Dear Mr. Knightley is a contemporary epistolary novel with a delightful dash of Jane Austen. Samantha Moore survived years of darkness in the foster care system by hiding behind her favorite characters in literature, even adopting their very words. Her fictional friends give her an identity, albeit a borrowed one. But most importantly, they protect her from revealing her true self and encountering more pain.First off.... SPOILERS FOLLOW!!!! Sorry, not sorry. If you want a non spoiler review though here it is. Basically if you love Jane Austen and classic literature you'll probably love this book too.
After college, Samantha receives an extraordinary opportunity. The anonymous “Mr. Knightley” offers her a full scholarship to earn her graduate degree at the prestigious Medill School of Journalism. The sole condition is that Sam write to Mr. Knightley regularly to keep him apprised of her progress.
As Sam’s true identity begins to reveal itself through her letters, her heart begins to soften to those around her—a damaged teenager and fellow inhabitant of Grace House, her classmates at Medill, and, most powerfully, successful novelist Alex Powell. But just as Sam finally begins to trust, she learns that Alex has secrets of his own—secrets that, for better or for worse, make it impossible for Sam to hide behind either her characters or her letters.
Synopsis from Goodreads: Old California, in a bygone era of sprawling haciendas and haughty caballeros, suffers beneath the whip-lash of oppression. Missions are pillaged, native peasants are abused, and innocent men and women are persecuted by the corrupt governor and his army.But a champion of freedom rides the highways. His identity hidden behind a mask, the laughing outlaw Zorro defies the tyrant's might. A deadly marksman and a demon swordsman, his flashing blade leaves behind . . .This is basically a classic Robin Hood story. It's fun, adventurous with a dash of romance. It's not superior writing or beautiful prose it's just good clean fun. There's honor, veracity, love, hate, mercy revenge, good and evil. They don't write stories like this anymore.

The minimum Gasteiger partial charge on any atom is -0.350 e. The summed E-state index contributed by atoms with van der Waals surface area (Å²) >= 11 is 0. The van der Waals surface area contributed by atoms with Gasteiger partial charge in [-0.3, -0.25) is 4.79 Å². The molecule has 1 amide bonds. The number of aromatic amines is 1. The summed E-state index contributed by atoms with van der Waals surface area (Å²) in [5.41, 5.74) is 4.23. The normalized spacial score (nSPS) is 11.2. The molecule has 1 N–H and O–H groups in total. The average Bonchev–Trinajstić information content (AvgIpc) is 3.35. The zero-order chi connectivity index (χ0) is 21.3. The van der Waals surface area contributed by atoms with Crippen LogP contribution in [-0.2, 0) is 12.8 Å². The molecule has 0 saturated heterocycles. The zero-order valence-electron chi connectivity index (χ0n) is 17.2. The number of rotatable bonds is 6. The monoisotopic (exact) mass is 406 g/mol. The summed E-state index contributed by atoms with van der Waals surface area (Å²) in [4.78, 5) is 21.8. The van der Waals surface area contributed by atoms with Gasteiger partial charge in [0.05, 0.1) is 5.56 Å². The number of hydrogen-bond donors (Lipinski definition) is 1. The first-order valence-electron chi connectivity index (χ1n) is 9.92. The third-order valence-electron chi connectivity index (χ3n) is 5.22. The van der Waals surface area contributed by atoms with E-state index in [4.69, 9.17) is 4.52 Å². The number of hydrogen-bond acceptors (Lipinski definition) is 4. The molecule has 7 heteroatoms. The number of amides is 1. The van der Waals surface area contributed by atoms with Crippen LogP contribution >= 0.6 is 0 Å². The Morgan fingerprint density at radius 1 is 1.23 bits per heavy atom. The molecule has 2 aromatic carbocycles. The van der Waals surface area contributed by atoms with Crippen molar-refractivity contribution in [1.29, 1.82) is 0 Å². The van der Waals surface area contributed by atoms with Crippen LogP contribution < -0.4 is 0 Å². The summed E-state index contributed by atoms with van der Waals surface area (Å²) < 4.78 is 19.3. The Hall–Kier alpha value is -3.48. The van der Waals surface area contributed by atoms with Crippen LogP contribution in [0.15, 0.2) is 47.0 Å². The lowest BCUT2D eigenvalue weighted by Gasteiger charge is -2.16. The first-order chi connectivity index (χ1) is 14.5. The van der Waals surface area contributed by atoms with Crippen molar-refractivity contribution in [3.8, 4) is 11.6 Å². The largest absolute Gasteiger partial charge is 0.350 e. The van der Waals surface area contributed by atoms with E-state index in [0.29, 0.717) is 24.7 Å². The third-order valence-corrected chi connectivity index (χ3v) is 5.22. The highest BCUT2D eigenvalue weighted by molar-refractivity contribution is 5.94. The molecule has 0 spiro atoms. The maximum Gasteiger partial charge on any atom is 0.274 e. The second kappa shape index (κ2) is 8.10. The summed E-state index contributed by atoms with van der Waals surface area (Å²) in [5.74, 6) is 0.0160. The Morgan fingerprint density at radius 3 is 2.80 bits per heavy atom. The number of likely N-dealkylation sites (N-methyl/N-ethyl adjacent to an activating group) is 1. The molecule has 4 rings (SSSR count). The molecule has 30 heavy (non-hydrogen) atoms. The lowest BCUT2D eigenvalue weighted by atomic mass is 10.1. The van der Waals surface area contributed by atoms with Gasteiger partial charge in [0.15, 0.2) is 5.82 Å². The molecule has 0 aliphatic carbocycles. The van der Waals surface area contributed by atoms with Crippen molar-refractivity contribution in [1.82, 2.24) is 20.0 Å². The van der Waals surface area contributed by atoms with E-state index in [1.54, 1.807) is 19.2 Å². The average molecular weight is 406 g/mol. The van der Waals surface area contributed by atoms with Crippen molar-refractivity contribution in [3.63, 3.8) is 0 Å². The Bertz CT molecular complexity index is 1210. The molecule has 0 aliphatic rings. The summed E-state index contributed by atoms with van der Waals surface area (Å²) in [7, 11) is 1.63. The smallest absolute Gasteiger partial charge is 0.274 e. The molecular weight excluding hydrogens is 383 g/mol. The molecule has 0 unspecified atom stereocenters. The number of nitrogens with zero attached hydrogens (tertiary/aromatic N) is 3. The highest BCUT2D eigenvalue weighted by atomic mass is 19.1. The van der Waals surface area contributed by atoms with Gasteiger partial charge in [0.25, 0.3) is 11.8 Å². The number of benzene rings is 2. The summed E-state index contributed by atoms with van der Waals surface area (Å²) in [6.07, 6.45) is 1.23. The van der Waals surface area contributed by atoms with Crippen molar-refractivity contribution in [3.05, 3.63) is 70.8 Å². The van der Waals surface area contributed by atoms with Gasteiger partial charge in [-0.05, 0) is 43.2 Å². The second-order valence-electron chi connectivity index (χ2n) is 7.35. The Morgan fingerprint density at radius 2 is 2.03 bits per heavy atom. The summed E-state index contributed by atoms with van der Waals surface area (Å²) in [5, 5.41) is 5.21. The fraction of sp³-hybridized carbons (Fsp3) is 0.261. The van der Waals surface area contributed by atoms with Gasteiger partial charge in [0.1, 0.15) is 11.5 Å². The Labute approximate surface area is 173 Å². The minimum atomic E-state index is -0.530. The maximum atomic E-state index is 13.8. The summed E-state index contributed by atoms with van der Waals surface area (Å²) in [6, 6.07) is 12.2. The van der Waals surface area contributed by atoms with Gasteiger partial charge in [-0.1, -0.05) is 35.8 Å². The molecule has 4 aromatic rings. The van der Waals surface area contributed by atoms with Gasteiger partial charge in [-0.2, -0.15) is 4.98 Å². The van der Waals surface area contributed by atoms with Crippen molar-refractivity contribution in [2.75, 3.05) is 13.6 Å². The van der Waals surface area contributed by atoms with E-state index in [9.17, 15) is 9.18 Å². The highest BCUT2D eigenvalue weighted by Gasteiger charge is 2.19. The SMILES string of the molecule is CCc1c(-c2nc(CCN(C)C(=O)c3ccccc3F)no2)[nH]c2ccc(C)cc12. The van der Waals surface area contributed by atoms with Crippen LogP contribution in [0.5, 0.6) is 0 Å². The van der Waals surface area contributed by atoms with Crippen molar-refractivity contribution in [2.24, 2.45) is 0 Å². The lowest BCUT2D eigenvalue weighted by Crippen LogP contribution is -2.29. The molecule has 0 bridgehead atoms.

|After our long flight and settling into our Airbnb |
we went for a long walk on Folly Beach.
|The next day we went for a long walk all around downtown Charleston.|
We viewed many of the beautiful old houses from the outside but only
went in one... the Edmondston-Alston House. Unfortunately they did not allow
photography in it so we don't have any pictures. We also went to the
Riley Waterfront Park and the White Point Gardens and Battery.
|The next day we went to the Nathaniel Russel house.|
|Thankfully this house did allow photography and we were |
able to get some beautiful pictures of this spiral staircase.
|The Nathaniel Russel House also had these beautiful|
balconies all around it but the tour guide told us they
weren't very sturdy and people would just step out on
them for a bit to get some fresh air and wouldn't take a
chair out and read on them like I would obviously do.
|We also did a walking tour of Charleston that day. |
The tour's focus was on Charleston's hidden passages and alleys.
|A sample of the beautiful ironwork gates in Charleston.|
|Another one of the beautiful gates.|
|The steeple of St. Michaels Episcopal Church. We went inside it as well |
and it was absolutely gorgeous but it seemed a bit sacrilegious to take